Recently, I walked what had been the bottom of a lake for the past 50 years. A crack had appeared in the dam plugging that stretch of the Columbia, and as a precaution, the lake had been mostly drained. The fat placid bullfrog of a lake became a snake, flaccid flow replaced by rapids.
|Shallow soundings, deep sounds|
With the water level dropped, rocks and riffles raise their voices. The Big River (translation of many Tribes' names for the Columbia) sings its song for the first time in decades. Some say that there's a stretch just below the Priest Rapids dam where the river runs free, but for the most part, the Oregon/Washington part of the river (hundreds of miles) has lost its voice in the age of hydro-electric power and irrigation diversion. Hearing riffles and rapids amounts to time travel, and I was lucky enough to hear that past, now.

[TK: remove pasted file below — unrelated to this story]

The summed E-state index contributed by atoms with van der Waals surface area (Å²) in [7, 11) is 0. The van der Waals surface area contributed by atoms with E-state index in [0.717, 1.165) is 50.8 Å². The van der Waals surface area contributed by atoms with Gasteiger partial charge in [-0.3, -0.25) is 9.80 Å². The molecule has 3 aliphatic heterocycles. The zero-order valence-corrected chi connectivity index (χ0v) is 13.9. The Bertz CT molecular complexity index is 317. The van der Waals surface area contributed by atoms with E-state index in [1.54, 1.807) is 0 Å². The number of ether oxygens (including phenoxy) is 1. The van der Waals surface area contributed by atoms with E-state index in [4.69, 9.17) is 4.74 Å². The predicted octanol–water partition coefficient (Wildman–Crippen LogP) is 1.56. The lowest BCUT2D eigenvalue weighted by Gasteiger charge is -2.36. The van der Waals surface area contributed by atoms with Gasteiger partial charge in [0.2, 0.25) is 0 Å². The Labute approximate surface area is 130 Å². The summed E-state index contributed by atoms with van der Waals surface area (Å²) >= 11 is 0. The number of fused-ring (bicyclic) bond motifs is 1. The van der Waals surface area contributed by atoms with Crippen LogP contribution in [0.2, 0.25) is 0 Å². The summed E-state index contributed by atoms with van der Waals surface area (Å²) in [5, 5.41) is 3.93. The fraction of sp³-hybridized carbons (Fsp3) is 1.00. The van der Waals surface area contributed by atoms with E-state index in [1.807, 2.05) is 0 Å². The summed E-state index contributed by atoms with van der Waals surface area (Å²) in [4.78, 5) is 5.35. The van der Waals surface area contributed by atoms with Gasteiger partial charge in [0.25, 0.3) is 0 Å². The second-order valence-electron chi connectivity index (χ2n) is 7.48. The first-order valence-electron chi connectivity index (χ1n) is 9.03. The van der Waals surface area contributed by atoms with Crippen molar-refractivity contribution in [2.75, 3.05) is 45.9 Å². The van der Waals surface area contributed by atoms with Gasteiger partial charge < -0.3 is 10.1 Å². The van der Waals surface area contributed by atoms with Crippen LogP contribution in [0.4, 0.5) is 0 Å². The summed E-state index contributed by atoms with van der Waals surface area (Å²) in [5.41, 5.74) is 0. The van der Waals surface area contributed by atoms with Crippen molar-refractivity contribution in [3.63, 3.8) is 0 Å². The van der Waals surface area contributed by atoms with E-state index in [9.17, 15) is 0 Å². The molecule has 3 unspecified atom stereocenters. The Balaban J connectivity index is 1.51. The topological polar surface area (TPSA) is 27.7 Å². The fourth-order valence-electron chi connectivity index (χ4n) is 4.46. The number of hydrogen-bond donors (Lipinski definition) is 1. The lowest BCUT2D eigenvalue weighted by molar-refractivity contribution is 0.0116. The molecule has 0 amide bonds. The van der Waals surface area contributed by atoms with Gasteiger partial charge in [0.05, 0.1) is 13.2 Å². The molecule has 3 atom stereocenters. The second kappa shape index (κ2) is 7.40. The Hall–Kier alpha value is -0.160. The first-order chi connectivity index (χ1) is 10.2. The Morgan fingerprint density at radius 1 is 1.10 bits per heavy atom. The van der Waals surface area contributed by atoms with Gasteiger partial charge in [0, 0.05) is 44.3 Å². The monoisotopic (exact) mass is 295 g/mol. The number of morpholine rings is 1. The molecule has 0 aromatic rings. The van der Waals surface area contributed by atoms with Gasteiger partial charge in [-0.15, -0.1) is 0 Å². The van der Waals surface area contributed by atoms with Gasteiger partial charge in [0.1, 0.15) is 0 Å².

|One goose says to another...|
With the Columbia back in it's channel, creatures from geese to archaeologists walk the flood plain again. Minus the muffling waters, footsteps echo, gravel slips and crunches. The old fords become visible again, instead of dark placid waters crossed only by bridges and damns.
|Threatening to fight, even in death.|
On the other hand, dropping the level of a dam lake leaves a lot of creatures accustomed to the sodden past 50 years high and dry. What the photos don't convey is the smell of millions of mussels rotting in the Spring sun, the stench of crayfish turning to rotten goo in their exoskeletons. Weirdly, there was little evidence of gulls and crows Columbia Gorging themselves on this buffet. No wheeling and squawking birds, and the aquatic critters even more silent than usual.
Hopefully, I'll get back again before the dam is fixed, and waters rise again to swallow the roar of rapids, the rhythm of riffles.